“But writers write far more penetratingly than they live. Their novels show them at their very best, making a huge effort: stretched until they twang.” I bought a new 4B pencil to annotate this beast of a memoir. Amis bemoans the messiness of life (“forget about coherence of imagery and the Uniting Theme”) but does a fantastic job of imposing some kind of pleasing biographical structure here. He seamlessly weaves and digresses between areas of his life. Focusing on his relationship with his fat “But writers write far more penetratingly than they live. Their novels show them at their very best, making a huge effort: stretched until they twang.” I bought a new 4B pencil to annotate this beast of a memoir. Amis bemoans the messiness of life (“forget about coherence of imagery and the Uniting Theme”) but does a fantastic job of imposing some kind of pleasing biographical structure here. He seamlessly weaves and digresses between areas of his life. Focusing on his relationship with his father, Kingsley Amis, the disappearance of his cousin in 1973, and having his top teeth completely removed at age 45. Dishes the dirt on his falling out with Julian Barnes and with KA’s biographer Eric Jacobs. Footnotes were usually very interesting and worth stopping for. Prose - pristine as always (“hobnob with Nabokov”). In parts, one of the most amusing books I’ve ever read. So much so that I’m contemplating a reread. Of a biography. Just read it. [Review may be biased - currently in the first flush of feverish obsession with Martin Amis. In case you couldn't tell.] “This remains the great deficiency of literature: its imitation of nature cannot prepare you for the main events. For the main events, only experience will answer.” “Well it’s all experience, though it’s a pity there had to be so much of it.” . . . LITERATURE “after very few pages I felt a recognition threading itself through me…’Here is a writer I will have to read all of’ … I see Bellow perhaps twice a year, and we call, and we write. But that accounts for only a fraction of the time I spend in his company. He is on the shelves, on the desk, he is all over the house, and always in the mood to talk. That’s what writing is, not communication but a means of communion. And there are other writers who swirl around you, like friends, patient, intimate, sleeplessly accessible, over centuries. This is the definition of literature.” 268 “Even the best kind of popular novel just comes straight at you; you have no conversation with a popular novel. Whereas you do have a conversation (you have an intense argument) with Herzog, with Henderson, with Humboldt, frowning, nodding, withholding, qualifying, objecting, conceding - and smiling, smiling first with reluctant admiration, then smiling with unreluctant admiration.” 224 “What was I reading? I want to convey a mood, and what you are reading is a constituent of how you feel. In biographies they should always tell us that, routinely, in the margin: what they were reading.” 207 “It has been said that there are only two types of Irish male: the hard man, and the desperate chancer. In life, Joyce was a desperate chancer. But in his work he was a hard man. Tell a dream, and lose a reader, said Henry James. And we all know that the pun is the lowest form of wit. Joyce spent seventeen years punning on dreams. The result, Finnegan’s Wake, reads like a 600-page crossword clue. But it took a hard man to write it.” 116 “I agree with my father’s entry on ‘Shakespeare’ in The King’s English (1997): ‘to say or imply that the man of this name is not our greatest writer marks a second-rate person at best.’” 117 “Nabokov clearly derived sensual pleasure from being dismissive: it is the patrician in him.” 119 - “over-cultivated contempt” 120 KINGSLEY “Edward Upward said that he felt the aging process at work in him when he experienced ‘little failures of tolerance’. Well, Kingsley was never much of a tolerance-cultivator; and his failures were big failures.” 91 “Jeremy Bentham, like Kingsley Amis, was a man who addicted himself to the endorsement of unattractive opinions.” 325 About MA’s maternal grandfather: “In a letter to Phillip Larkin, Kingsley described him as resembling ‘a music-loving lavatory attendant’ - and I’m sorry, Mum, but the writer in me knows a bullseye when he sees one.” 130 BAD TEETH “My mouth is full of decayed teeth and my soul of decayed ambitions.” James Joyce 114 “My tongue feels like someone coming home and finding his furniture gone.” VN 115 “Still, I claim peership with these masters in only one area. Not in the art and not in the life. Just in the teeth. In the teeth.” 117 “Vladmir, James and I, however, have blackballed Updike. His teeth are too good… It’s not everyone, you know, who can jostle shoulders with Joyce, who can hobnob with Nabokov.” 118 “I thought I would slip out of the country and head off to a land - Albania? Uzbekistan? South Wales? - where nobody else had any teeth either.” 122 “his was the harder course, but mine had to be lived by me.”235 Paraphrase PL WRITING PEDANTRY “singlehanded is already an adverb” As is regardless, over. (Must stop using the word overly) “Can’t believe the US proofs of The Info. A termitary of imported commas, each one like a papercut to my soul.” 209 (Google tells me that termitary = termite colony) Don’t begin a paragraph with the same word that you started the last paragraph with. Unless you do three or more in a row as a conscious stylistic choice. OTHER STUFF “Jerusalem, the city without smalltalk.” 22 “’Virtually’: the signature tune of the idler and the charlatan.” 231 “Poets can’t, don’t, shouldn’t drive. (British poets can’t or don’t drive. American poets drive, but shouldn’t.)” 266 “beauty is accepted slang for yes” Larkin, 245 “(E.M. Forster said that ‘women and children’ was the ‘phrase that exempts the [English] male from sanity’. Now it’s ‘taxpayers’ money’.)” 82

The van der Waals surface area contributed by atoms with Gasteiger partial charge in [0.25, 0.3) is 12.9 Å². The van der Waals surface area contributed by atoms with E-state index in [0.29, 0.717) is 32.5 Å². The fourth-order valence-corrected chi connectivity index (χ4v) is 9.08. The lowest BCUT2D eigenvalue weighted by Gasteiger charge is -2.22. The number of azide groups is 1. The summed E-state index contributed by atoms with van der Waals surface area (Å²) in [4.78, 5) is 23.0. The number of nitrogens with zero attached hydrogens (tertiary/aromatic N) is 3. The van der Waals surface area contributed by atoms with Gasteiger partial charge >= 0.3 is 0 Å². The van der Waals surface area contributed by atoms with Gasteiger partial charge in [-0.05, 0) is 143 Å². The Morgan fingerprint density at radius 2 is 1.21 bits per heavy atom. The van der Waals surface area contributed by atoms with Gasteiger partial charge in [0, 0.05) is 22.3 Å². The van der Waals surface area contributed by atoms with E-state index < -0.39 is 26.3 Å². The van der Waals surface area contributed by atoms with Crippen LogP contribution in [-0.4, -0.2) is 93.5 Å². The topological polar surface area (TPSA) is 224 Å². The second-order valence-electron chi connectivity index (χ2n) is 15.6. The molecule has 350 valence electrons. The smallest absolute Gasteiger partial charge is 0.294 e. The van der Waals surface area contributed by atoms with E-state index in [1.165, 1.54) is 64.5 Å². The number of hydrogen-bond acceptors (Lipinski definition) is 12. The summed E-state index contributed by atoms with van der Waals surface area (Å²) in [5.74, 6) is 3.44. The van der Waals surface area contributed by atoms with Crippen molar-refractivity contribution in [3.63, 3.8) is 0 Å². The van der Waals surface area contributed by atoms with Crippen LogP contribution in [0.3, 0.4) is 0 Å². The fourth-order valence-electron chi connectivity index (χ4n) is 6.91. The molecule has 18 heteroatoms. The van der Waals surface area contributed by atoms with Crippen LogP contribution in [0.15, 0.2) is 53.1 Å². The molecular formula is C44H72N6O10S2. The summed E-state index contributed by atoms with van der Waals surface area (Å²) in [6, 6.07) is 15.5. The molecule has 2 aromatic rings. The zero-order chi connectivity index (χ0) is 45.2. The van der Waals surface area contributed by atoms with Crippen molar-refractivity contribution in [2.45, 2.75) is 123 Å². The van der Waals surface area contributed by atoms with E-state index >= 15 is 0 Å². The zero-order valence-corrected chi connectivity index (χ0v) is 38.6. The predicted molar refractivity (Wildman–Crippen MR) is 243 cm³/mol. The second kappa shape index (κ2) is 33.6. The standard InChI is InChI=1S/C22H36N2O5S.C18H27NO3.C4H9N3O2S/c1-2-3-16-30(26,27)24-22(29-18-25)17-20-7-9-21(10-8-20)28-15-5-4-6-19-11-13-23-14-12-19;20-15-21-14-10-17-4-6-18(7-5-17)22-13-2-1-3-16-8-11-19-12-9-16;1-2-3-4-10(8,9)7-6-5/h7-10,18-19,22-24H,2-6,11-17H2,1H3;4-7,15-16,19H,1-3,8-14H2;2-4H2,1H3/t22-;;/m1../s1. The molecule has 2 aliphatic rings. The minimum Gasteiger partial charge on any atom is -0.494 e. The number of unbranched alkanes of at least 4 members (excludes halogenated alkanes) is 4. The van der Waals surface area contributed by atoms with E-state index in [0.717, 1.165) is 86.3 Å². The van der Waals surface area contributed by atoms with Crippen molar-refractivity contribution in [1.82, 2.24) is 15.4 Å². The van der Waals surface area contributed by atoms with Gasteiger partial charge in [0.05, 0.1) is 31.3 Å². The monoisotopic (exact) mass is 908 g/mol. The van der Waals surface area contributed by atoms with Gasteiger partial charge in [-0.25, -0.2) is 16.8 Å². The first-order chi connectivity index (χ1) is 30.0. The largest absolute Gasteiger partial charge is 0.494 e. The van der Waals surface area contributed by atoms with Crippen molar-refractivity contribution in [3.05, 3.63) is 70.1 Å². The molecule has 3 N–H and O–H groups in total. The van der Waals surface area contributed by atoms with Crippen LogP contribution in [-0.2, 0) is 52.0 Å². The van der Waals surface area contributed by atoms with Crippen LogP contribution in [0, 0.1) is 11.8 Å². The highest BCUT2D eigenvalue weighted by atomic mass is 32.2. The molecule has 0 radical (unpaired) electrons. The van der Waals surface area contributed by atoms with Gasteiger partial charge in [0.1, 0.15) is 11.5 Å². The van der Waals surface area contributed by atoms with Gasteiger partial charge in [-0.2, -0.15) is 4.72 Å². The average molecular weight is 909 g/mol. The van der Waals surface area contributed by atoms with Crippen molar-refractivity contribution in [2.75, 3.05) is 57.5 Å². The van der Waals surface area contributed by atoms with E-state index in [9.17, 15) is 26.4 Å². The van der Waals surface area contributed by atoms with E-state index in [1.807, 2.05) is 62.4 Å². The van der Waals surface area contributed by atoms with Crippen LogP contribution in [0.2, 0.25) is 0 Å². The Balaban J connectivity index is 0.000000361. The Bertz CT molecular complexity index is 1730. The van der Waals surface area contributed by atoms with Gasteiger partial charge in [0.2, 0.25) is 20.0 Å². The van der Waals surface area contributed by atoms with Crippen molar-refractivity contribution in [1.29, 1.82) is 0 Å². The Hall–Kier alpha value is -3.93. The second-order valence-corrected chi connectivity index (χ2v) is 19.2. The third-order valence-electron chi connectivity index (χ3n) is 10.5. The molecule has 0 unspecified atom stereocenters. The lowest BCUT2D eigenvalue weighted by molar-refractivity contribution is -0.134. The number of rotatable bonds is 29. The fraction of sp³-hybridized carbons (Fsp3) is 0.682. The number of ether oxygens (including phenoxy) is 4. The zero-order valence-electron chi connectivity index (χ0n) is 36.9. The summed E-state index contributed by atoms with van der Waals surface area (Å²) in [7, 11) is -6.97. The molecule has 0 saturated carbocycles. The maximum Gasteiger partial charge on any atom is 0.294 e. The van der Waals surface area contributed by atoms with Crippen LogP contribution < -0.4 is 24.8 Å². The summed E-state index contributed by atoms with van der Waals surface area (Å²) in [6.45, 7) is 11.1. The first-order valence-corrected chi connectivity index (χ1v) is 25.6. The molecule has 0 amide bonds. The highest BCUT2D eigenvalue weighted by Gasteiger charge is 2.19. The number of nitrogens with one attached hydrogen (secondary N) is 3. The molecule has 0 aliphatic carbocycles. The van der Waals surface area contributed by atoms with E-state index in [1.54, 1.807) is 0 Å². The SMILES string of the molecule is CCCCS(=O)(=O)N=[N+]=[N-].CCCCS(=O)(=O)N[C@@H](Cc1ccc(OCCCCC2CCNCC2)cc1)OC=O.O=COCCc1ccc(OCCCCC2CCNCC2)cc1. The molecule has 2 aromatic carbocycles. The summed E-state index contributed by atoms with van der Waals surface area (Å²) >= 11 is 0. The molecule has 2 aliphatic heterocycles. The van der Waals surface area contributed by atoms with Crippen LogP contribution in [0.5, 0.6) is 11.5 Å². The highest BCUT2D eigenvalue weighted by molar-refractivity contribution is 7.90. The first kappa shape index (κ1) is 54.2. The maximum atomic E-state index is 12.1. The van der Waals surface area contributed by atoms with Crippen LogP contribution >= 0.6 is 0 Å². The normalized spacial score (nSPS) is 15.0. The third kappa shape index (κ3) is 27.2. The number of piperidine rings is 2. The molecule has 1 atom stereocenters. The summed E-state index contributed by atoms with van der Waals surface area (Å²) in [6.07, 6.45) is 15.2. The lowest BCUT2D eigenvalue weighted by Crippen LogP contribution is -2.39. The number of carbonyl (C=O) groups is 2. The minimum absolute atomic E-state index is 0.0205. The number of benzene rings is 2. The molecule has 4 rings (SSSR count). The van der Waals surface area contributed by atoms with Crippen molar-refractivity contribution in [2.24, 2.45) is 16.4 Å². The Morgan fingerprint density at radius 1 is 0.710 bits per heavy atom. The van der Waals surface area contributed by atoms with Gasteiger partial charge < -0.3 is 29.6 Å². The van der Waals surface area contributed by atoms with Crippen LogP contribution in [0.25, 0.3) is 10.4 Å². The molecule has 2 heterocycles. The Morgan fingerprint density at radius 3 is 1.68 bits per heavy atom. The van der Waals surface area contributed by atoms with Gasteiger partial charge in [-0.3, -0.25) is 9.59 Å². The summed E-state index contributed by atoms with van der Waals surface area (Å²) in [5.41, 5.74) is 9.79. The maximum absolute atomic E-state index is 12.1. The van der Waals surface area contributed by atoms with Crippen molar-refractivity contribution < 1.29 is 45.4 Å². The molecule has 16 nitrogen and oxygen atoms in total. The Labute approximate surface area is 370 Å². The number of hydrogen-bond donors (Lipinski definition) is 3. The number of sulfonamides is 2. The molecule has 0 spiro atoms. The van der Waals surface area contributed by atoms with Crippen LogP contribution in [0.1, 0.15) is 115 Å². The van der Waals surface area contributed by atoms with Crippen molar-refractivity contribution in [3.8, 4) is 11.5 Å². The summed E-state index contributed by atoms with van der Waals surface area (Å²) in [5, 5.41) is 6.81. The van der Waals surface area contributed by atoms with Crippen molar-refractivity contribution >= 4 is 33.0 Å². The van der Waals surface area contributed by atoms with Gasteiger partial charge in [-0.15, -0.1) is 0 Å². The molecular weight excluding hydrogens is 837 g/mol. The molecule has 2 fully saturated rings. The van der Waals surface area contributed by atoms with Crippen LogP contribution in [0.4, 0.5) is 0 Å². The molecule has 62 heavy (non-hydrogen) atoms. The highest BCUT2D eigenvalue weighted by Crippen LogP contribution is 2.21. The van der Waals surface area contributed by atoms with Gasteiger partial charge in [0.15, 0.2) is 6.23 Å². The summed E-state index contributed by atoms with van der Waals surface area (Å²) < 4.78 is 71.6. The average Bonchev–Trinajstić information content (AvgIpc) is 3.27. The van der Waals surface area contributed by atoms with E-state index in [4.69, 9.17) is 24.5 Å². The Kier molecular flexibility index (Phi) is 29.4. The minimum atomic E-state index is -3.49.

2. 5 out of 5